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E-health and the digital patient: the digital revolution comes to healthcare


As part of April 2016’s Biovision, Lyonbiopole and Hospices Civils de Lyon organised a session on the highly topical theme of the digital patient. During the workshop and the plenary session that followed, SMEs, manufacturers, patients’ associations, practitioners and health economists examined the question from a variety of angles: legislation, data protection and smart objects. Read on to find out more.




As digital technology spreads, it is bringing with it the third industrial revolution. It is redefining the way we interact and changing the biotech and medtech industries. Whether we are looking at the Internet of Things (IoT), the uberisation of services or 3D printing, future issues will depend on key values such as hyper-connectivity, instant responses and mobility. 


There is no doubt that Donald Jones, Chief Digital Officer at the Scripps Translational Science Institute in California has taken this on board. At Biovision, he summed up his idea of the future of health in a single phrase: “Check your health as your emails”.



To build up a complete overview of all these issues, we have collated opinions from Catherine Cerisey, co-founder of Patients & Web, Alain Ruffion, Clinical Lead at Hospices Civils de Lyon and Marc Frouin, COO of BioSerenity. These experts from different areas of healthcare offer us three very different but complementary visions of the digital patient.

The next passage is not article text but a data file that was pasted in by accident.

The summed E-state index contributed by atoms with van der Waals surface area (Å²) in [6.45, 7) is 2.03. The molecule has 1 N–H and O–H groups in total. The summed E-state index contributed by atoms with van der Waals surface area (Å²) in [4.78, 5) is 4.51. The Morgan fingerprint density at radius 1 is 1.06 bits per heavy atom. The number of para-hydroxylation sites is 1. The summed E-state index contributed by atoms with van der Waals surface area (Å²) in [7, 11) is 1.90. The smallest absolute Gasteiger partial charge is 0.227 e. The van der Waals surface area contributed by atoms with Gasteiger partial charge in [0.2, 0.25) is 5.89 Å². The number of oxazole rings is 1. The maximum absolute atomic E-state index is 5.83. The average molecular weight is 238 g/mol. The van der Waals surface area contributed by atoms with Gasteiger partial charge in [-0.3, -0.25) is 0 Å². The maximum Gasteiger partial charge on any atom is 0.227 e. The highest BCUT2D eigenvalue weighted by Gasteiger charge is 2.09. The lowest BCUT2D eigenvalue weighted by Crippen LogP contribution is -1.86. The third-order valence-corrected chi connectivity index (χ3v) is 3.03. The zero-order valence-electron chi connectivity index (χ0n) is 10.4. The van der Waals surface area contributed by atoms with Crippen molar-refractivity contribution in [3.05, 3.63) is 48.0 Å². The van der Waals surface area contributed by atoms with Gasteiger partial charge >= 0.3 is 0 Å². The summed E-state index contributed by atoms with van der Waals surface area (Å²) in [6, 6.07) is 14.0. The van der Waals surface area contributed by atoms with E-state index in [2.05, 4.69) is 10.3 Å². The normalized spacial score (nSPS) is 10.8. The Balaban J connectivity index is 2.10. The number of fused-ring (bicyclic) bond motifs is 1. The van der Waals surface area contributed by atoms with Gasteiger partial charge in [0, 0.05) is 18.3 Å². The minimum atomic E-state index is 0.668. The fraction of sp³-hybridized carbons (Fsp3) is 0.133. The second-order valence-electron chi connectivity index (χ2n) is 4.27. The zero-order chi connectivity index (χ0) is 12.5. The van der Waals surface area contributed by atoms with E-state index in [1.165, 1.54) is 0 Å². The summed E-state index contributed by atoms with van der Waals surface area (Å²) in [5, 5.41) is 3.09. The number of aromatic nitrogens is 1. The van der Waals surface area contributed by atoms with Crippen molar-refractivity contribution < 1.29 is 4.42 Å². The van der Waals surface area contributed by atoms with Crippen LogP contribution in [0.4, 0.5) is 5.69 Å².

As new technologies such as smartphones have become essential tools for so many of us, the availability of data, including data from measuring systems, has increased exponentially.

Measurements have always been key to healthcare”, says Marc Frouin. We are collecting more and more simple and complex data, including blood pressure, temperature, electrocardiograms, encephalograms, impedance measurement and cardiac output. Once these data are collected, they can be transferred via the Internet and analysed.


BioSerenity’s innovative Neuronaute  project is a perfect illustration, bringing together smart clothing, mobile applications and cloud-based data processing.

Data are far from limited to smart objects, however. At Hospices Civils de Lyon, for example, a pioneering IT system brings together all the data collected. The primary advantage, Alain Ruffion tells us, is “improved patient pathways”, but it also offers better access to information. “Twenty years ago, researchers worked through paper files, one at a time,” he adds.

Data use is strictly regulated and monitored by commissions. Sometimes, doctors and researchers have difficulty accessing the data they need to confirm their hypotheses. Large banks of data can be used to identify the results trends needed for medical research work. While it is clear that data are well protected, Catherine Cerisey raises some interesting questions. “What are health data? What makes them sensitive?” For example, our smartphones can track the number of steps we take in a day. If your physical condition is “normal”, that is not a sensitive piece of information.  However, if you are overweight or have heart problems, it is suddenly much more significant. It is important to define exactly what health data consist of, in order to refine and oversee their use.